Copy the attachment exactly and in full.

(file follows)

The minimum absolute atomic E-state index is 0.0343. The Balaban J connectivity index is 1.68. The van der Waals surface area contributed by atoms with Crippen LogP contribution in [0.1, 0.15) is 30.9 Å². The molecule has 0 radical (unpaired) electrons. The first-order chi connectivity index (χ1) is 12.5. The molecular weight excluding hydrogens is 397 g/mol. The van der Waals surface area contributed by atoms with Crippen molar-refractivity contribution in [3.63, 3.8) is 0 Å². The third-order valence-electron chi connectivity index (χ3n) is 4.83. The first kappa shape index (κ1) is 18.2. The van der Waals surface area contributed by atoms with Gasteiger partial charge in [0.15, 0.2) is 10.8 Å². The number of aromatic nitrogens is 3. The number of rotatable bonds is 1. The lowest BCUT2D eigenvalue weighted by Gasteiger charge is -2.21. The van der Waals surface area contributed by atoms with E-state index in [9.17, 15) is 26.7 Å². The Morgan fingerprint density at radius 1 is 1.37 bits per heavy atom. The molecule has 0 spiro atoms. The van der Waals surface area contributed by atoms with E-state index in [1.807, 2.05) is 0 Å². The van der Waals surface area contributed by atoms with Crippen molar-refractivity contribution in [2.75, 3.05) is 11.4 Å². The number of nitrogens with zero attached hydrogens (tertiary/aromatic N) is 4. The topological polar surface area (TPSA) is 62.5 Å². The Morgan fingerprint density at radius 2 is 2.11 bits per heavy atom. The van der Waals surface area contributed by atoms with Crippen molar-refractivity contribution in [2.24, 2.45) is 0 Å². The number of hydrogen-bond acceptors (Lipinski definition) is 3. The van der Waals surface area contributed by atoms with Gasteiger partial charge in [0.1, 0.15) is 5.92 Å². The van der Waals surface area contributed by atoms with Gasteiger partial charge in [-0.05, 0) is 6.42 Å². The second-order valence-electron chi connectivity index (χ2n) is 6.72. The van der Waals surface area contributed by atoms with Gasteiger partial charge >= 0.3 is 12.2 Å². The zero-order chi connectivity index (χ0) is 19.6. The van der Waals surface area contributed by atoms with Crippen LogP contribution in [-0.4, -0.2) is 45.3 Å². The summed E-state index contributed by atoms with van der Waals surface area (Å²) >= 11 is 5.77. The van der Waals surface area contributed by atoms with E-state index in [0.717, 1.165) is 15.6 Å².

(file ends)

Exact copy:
The minimum absolute atomic E-state index is 0.0343. The Balaban J connectivity index is 1.68. The van der Waals surface area contributed by atoms with Crippen LogP contribution in [0.1, 0.15) is 30.9 Å². The molecule has 0 radical (unpaired) electrons. The first-order chi connectivity index (χ1) is 12.5. The molecular weight excluding hydrogens is 397 g/mol. The van der Waals surface area contributed by atoms with Crippen molar-refractivity contribution in [3.63, 3.8) is 0 Å². The third-order valence-electron chi connectivity index (χ3n) is 4.83. The first kappa shape index (κ1) is 18.2. The van der Waals surface area contributed by atoms with Gasteiger partial charge in [0.15, 0.2) is 10.8 Å². The number of aromatic nitrogens is 3. The number of rotatable bonds is 1. The lowest BCUT2D eigenvalue weighted by Gasteiger charge is -2.21. The van der Waals surface area contributed by atoms with E-state index in [9.17, 15) is 26.7 Å². The Morgan fingerprint density at radius 1 is 1.37 bits per heavy atom. The molecule has 0 spiro atoms. The van der Waals surface area contributed by atoms with E-state index in [1.807, 2.05) is 0 Å². The van der Waals surface area contributed by atoms with Crippen molar-refractivity contribution in [2.75, 3.05) is 11.4 Å². The number of nitrogens with zero attached hydrogens (tertiary/aromatic N) is 4. The topological polar surface area (TPSA) is 62.5 Å². The Morgan fingerprint density at radius 2 is 2.11 bits per heavy atom. The van der Waals surface area contributed by atoms with Crippen molar-refractivity contribution in [2.24, 2.45) is 0 Å². The number of hydrogen-bond acceptors (Lipinski definition) is 3. The van der Waals surface area contributed by atoms with Gasteiger partial charge in [0.1, 0.15) is 5.92 Å². The van der Waals surface area contributed by atoms with Gasteiger partial charge in [-0.05, 0) is 6.42 Å². The second-order valence-electron chi connectivity index (χ2n) is 6.72. The van der Waals surface area contributed by atoms with Gasteiger partial charge >= 0.3 is 12.2 Å². The zero-order chi connectivity index (χ0) is 19.6. The van der Waals surface area contributed by atoms with Crippen LogP contribution in [-0.4, -0.2) is 45.3 Å². The summed E-state index contributed by atoms with van der Waals surface area (Å²) >= 11 is 5.77. The van der Waals surface area contributed by atoms with E-state index in [0.717, 1.165) is 15.6 Å².